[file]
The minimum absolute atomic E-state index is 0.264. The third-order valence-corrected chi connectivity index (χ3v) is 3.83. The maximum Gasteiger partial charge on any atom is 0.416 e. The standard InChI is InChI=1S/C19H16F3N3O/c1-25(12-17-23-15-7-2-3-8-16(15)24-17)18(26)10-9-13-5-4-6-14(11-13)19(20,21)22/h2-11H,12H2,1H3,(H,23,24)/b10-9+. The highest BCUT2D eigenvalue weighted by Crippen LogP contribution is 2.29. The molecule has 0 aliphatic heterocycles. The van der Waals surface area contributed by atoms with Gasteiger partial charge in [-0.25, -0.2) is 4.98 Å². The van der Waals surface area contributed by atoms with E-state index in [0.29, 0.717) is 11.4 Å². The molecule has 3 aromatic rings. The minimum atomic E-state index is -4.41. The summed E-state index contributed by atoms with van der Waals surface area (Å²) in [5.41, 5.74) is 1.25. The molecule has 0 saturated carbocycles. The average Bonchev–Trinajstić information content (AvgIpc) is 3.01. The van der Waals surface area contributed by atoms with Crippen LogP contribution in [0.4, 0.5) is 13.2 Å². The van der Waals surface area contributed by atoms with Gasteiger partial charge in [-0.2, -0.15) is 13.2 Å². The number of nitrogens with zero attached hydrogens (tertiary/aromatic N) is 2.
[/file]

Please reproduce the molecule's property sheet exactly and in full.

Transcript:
The minimum absolute atomic E-state index is 0.264. The third-order valence-corrected chi connectivity index (χ3v) is 3.83. The maximum Gasteiger partial charge on any atom is 0.416 e. The standard InChI is InChI=1S/C19H16F3N3O/c1-25(12-17-23-15-7-2-3-8-16(15)24-17)18(26)10-9-13-5-4-6-14(11-13)19(20,21)22/h2-11H,12H2,1H3,(H,23,24)/b10-9+. The highest BCUT2D eigenvalue weighted by Crippen LogP contribution is 2.29. The molecule has 0 aliphatic heterocycles. The van der Waals surface area contributed by atoms with Gasteiger partial charge in [-0.25, -0.2) is 4.98 Å². The van der Waals surface area contributed by atoms with E-state index in [0.29, 0.717) is 11.4 Å². The molecule has 3 aromatic rings. The minimum atomic E-state index is -4.41. The summed E-state index contributed by atoms with van der Waals surface area (Å²) in [5.41, 5.74) is 1.25. The molecule has 0 saturated carbocycles. The average Bonchev–Trinajstić information content (AvgIpc) is 3.01. The van der Waals surface area contributed by atoms with Crippen LogP contribution in [0.4, 0.5) is 13.2 Å². The van der Waals surface area contributed by atoms with Gasteiger partial charge in [-0.2, -0.15) is 13.2 Å². The number of nitrogens with zero attached hydrogens (tertiary/aromatic N) is 2.